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Getting Started with CSV Data Analysis using Python

Resource for this tutorial is available here.

Goal

In this tutorial, we're going to learn the basics of data analysis using Python. We'll start by importing a simple CSV file and will then plot the raw data.

While reading this tutorial, you may wonder: what's the point of doing this with Python when I can do it with Excel in a few seconds only? Well, the data we'll use to practice is ridiculously simple, but now, imagine yourself working on several hundred megabytes of data with Excel. That would be (trust me) a true nightmare. That's where Python comes in handy: it's reliable enough to handle such files with no restriction and the scripts are easy to update.

To achieve our goal, we'll use several libraries dedicated to data analysis and presentation.

Data Import

The first step is to import the CSV file. A CSV file is a text file containing data structured in a very simple way. If you open a CSV, you'll see that values are seperated by commas, and if you look right above the first values, you'll find the header: this line simply names the columns.

We should make sure our script understands where the header is. As you may imagine, the header will often be the first line but some CSVs contain other informations above the header. If the data you're analyzing was generated, say, using an oscilloscope, you can expect this additional information to be present — in this case, the first lines will contain the device name and maybe additional acquisition parameters. A simple approach could be to simply remove those lines, and we'll stick with that for now, but at the end of this article, I'll present a straightforward way to do this easily and safely.

Now, this is what data1.csv looks like:

Time,Amplitude
1,4
2,5
3,6
4,6.5
5,7
6,7.5
7,7.75
8,8
9,8.25
10,8.25

And this is what data2.csv looks like:

Time,Amplitude
1,9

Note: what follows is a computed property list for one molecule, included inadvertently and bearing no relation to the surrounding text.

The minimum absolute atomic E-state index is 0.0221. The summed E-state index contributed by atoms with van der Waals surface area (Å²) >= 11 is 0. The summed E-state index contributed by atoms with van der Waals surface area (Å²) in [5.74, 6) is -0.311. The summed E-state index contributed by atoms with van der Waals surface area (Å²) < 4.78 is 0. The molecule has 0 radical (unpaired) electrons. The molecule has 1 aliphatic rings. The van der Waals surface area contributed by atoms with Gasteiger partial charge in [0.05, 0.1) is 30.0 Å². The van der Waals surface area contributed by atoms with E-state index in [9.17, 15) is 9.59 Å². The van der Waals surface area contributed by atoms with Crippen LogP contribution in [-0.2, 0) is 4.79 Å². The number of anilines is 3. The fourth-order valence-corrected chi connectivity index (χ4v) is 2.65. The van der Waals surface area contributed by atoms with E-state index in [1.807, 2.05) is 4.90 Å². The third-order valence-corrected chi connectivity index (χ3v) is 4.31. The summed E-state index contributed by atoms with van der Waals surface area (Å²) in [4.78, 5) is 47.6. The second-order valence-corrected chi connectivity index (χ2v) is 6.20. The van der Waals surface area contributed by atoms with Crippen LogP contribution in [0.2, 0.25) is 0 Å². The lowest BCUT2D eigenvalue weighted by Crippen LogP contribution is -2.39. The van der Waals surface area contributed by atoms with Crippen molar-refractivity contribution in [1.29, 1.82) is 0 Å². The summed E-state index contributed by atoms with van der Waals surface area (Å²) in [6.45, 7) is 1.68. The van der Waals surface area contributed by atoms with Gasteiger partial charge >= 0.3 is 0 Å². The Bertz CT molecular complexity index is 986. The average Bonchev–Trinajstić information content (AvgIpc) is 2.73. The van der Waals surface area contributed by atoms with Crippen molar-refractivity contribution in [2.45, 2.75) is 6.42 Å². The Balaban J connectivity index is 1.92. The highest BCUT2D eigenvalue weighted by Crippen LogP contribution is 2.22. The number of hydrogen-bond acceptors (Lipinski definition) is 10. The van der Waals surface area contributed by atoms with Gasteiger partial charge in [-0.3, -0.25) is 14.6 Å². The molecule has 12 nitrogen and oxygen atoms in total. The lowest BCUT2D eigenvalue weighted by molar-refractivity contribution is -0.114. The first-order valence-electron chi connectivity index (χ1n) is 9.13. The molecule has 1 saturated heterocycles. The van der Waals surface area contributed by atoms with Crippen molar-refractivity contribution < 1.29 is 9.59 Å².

2,8
3,7
4,6.75
5,6.5
6,6.25
7,6
8,5.75
9,5.5
10,5.5

Quite straightforward if you ask me. Let's import data1.csv:

import csv

read_data = csv.reader(open('data1.csv', 'r'))
data = []

for row in read_data:
    data.append(row)

At this point, you created an empty list and used the csv module to open your file. You then populated your list with all lines in data1.csv. If you try data[0], you'll notice it returns a list containing the two column names: the header. Let's keep track of this by doing: header = data[0] for later use. We can now safely remove the header from the data list, and keep only pure data in it: data.pop(0)

If we print data[0] one more time, we get the value on the first line: the header is gone, as expected.

You might agree it's not very practical to have data stored in terms of lines. If we want to plot it, we need it organized by columns so we can plot y against x. There is a nice module known as pandas that will allow us to do this conversion and much more!

Let's fire this:

import pandas as pd
dataframe = pd.DataFrame(data, columns=header)

That's as simple as it gets. Make sure to specify the column names. Here, we simply used our previously created header list. At this point you can go ahead and try: print(dataframe). This will return a summary of your data in the form you'd expect. Notice that the column names are rightly placed, on top.

The next step is to plot the data using Matplotlib.

Data Plot

import matplotlib.pyplot as plt

figure = plt.figure()
subplot = fig_angle.add_subplot(111)
subplot.plot(dataframe[header[0]].tolist(), dataframe[header[1]].tolist(), color = 'r', label = 'Output voltage')

At this point, a figure containing a subplot consisting was created. On this subplot, a red curve labeled as 'Output voltage' was drawn. Let's adjust the presentation a little more:

subplot.legend(loc = 'upper left')
subplot.set_ylabel('Amplitude (V)', fontsize = 15)
subplot.set_xlabel('Time (s)', fontsize = 15)
subplot.grid(True)

We should be good to go. To see your masterpiece, simply add: plt.show() to show all figures. In our case, there's only one.

CSV Data Plot


Want to see something else added? Feel free to contact GalacticBox at mygalacticbox@gmail.com or leave a comment.